Queer; past gay.
Queer: shorthand for some subset of LGBTQIA+ or to describe someone who isn’t cisgender (cis) or heterosexual (het). Also a 16th century way of saying ‘odd’.
And, in some cases, a slur.
In the early 1990s, a leaflet, QUEERS READ THIS, offered one of the earliest justifications for the reclamation of ‘queer’ in the contemporary sense, as a term of power, rather than a tool for homophobes. It reads:
Well, yes, “gay “ is great. It has its place. But when a lot of lesbians and gay men wake up in the morning we feel angry and disgusted, not gay. So we’ve chosen to call ourselves queer. Using “queer” is a way of reminding us how we are perceived by the rest of the world. It’s a way of telling ourselves we don’t have to be witty and charming people who keep our lives discreet and marginalized in the straight world. We use queer as gay men loving lesbians and lesbians loving being queer.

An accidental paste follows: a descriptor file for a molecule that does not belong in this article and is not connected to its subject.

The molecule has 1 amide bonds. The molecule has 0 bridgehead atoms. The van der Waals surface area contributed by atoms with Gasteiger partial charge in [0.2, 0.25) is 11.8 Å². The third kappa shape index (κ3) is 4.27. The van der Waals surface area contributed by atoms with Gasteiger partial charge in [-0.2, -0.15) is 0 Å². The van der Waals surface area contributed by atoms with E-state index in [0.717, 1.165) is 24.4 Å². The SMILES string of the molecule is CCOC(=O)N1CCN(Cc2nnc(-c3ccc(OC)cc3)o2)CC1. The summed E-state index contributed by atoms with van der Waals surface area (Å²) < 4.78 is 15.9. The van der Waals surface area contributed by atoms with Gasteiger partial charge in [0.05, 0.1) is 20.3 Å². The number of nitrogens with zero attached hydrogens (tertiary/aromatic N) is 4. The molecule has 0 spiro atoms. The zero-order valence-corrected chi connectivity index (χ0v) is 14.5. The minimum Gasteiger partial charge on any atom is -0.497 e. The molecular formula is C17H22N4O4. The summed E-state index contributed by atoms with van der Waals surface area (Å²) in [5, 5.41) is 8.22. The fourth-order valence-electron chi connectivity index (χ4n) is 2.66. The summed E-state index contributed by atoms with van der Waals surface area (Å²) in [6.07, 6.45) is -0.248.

Queer, unlike GAY, doesn’t mean MALE.
And when spoken to other gays and lesbians it’s a way of suggesting we close ranks, and forget (temporarily) our individual differences because we face a more insidious common enemy. Yeah, queer can be a rough word but it is also a sly and ironic weapon we can steal from the homophobe’s hands and use against him.
While the full leaflet lacks the mention of many folks in our community (those who are bi, trans, asexual, intersex, genderqueer, etc.) it does offer queer as a unifying term: queer, as a community of resistance. A word expanding beyond a singular gay identity.
There’s another definition, offered by Gloria Jean Watkins (author, professor, feminist, and social activist), better known by…